Improving performances in sql server when join large varchar columns

I have a database with a table that contains a column called pageData of type nvarchar(3000), my problem is that periodically I need to check another db that have a similar table and I need to make a join between the two tables on pageData column. The problem is that a column of nvarchar(3000) cannot be indexed, so the join is too slow.

A possible solution is to include a extended stored procedure to compute the Md5 of a string, apossible approach can be found here. Before joining the two table I compute the md5 value of column pageData in another column that now is indexed because is a char(32) type, and then make the join. The result is much faster than the older join.

Alk.

Today is not a good day :(

Today is not a good day for a couple of reasons, but now my visual studio instance begins to behave in a strange manner, when I digit ALT+126 to make tilde character in a code windows, a strange chars appears instead of tilde, and the font of the visual studio changes, here how it looks like on my monitor

In every other window ALT+126 works as expected (~), mah……………

Alk.

Change style of user controls with css

Thanks to Guardian for the suggestion on this tip, I’m not really a stylesheet guru :D.
The problem is this, I have an ASP.NET user control and I want to show it with two different styles in the same page. I looked into some asp.net forums and I found some examples of peoples that changes SkinId at runtime or did some other tricks, but a much better solution is to use css. In code Example attached to this post I show how to format single instances of user control with the only support of css. First of all This is the code of my user control, a simple label with a textbox.

<asp:Label ID=”Label1″ runat=”server” Text=”Description” CssClass=”labelDefault” />
<
asp:TextBox ID=”TextBox1″ runat=”server” CssClass=”textboxDefault” />

As you can see I simply use a style labelDefault for the label and a textboxDefault for the textbox. For my site the default aspect is red so I use this base css.

.labelDefault 
{
    color: #FF0000;
    font-weight:lighter;
}

.textboxDefault 
{
    border-color:#FF0000;
    border-width: 2;
}

Nothing special :D. Now my objective is to create a page with an instance of this user control with default red style and another instance with a different style that will show everything in blue color. The code of the aspx page is the following.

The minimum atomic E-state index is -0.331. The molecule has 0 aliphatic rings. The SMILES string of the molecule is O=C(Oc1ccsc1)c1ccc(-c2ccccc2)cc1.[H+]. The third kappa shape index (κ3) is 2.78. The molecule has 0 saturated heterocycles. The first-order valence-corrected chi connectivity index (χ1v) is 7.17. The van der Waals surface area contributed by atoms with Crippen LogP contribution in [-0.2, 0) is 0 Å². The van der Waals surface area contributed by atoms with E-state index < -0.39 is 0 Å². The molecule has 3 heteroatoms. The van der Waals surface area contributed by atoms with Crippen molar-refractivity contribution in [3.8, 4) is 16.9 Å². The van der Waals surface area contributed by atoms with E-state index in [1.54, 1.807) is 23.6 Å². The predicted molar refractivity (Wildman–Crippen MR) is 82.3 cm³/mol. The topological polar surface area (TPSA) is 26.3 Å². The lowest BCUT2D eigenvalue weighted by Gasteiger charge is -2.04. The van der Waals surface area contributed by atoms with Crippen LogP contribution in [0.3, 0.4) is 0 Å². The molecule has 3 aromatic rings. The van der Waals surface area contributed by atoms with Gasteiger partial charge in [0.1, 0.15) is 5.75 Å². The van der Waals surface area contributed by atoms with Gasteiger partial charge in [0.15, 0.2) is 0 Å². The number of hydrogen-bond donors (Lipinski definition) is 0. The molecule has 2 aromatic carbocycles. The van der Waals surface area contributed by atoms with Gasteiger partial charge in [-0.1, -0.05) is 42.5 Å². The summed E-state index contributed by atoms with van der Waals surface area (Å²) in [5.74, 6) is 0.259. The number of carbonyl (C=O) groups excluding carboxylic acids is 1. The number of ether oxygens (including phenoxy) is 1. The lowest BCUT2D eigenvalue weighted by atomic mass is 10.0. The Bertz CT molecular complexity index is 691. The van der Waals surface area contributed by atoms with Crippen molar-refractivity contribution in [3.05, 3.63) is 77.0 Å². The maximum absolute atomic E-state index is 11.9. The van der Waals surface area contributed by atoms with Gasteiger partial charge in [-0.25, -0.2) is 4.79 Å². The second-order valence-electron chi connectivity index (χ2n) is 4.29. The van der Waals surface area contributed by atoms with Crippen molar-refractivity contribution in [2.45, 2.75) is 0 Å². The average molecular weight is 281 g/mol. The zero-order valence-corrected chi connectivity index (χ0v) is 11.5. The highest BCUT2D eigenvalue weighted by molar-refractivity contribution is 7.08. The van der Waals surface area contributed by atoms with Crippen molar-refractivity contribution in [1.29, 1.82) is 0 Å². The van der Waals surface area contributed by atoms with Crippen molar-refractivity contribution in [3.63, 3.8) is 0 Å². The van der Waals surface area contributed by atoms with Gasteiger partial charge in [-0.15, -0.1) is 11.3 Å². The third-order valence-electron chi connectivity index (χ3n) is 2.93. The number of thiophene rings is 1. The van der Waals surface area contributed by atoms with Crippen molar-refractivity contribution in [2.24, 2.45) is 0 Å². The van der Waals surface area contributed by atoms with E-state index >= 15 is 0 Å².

<div>
<
uc1:MyControl ID=”MyControl1″ runat=”server”></uc1:MyControl>
</
div>
<
div class=”bluestyle”>
<
uc1:MyControl ID=”MyControl2″ runat=”server”></uc1:MyControl>
</
div>

As you can see I simply enclose the second instance of the user control in a div with a style called bluestyle. Now here is the magic part, the css styles to format only the second instance of user control:

.bluestyle .labelDefault 
{
    color: #0000FF;
    font-weight:lighter;
}

.bluestyle .textboxDefault 
{
    border-color:#0000FF;
    border-width: 2;
}

It works as following, let’s consider the first style called .bluestyle .labeldefault, since it has a double name it
will be applied to every object that satisfies these two conditions: has the labelDefault style applied and is enclosed in an object with style bluestyle. With this technique you can change the style of a user control simply enclosing in a div with different css style, this result is achieved only with the use of css styles, no SkinId, no procedural code and no strange tricks :D.

Alk.

 
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WatiN and weird names of asp.net controls

Asp.Net gives to HTML controls weird names, composed by the hierarchy of control used to generate the page. This causes problems for example writing WatiN test, because we cannot use Find.ById or use the Id of the control, because if we will change the layout of the page the name of the controls will change.

One of the possible solution is to use regular expression, using a regex that will search for controls that ends with a specific string value. To easy the use of this method we can realize a simple helper class.

public class AspNetControlFinder : WatiN.Core.Attribute {
 
   
public AspNetControlFinder(String controlName)
      : 
base(“id”, new System.Text.RegularExpressions.Regex(“.*” + controlName)) {
   }
 
   
public static AspNetControlFinder Find(String controlName) {
      
return new AspNetControlFinder(controlName);
   }
}  
This is really a simple class that inherits from Attribute class of WatiN library, that supports natively the option to search with regular expression. Our class has a simple constructor that accepts control name, it calls base constructor telling Attribute class to search for “id” addribute and use a regex “.*”+controlName that simply means Any control whose id ends with controlName. We include a Factory Method to make this class more usable. Now we can write this test

browser.TextField(AspNetControlFinder.Find(“TextBox1”)).TypeText(“19”);

The syntax is very straightforward and it works J

Alk.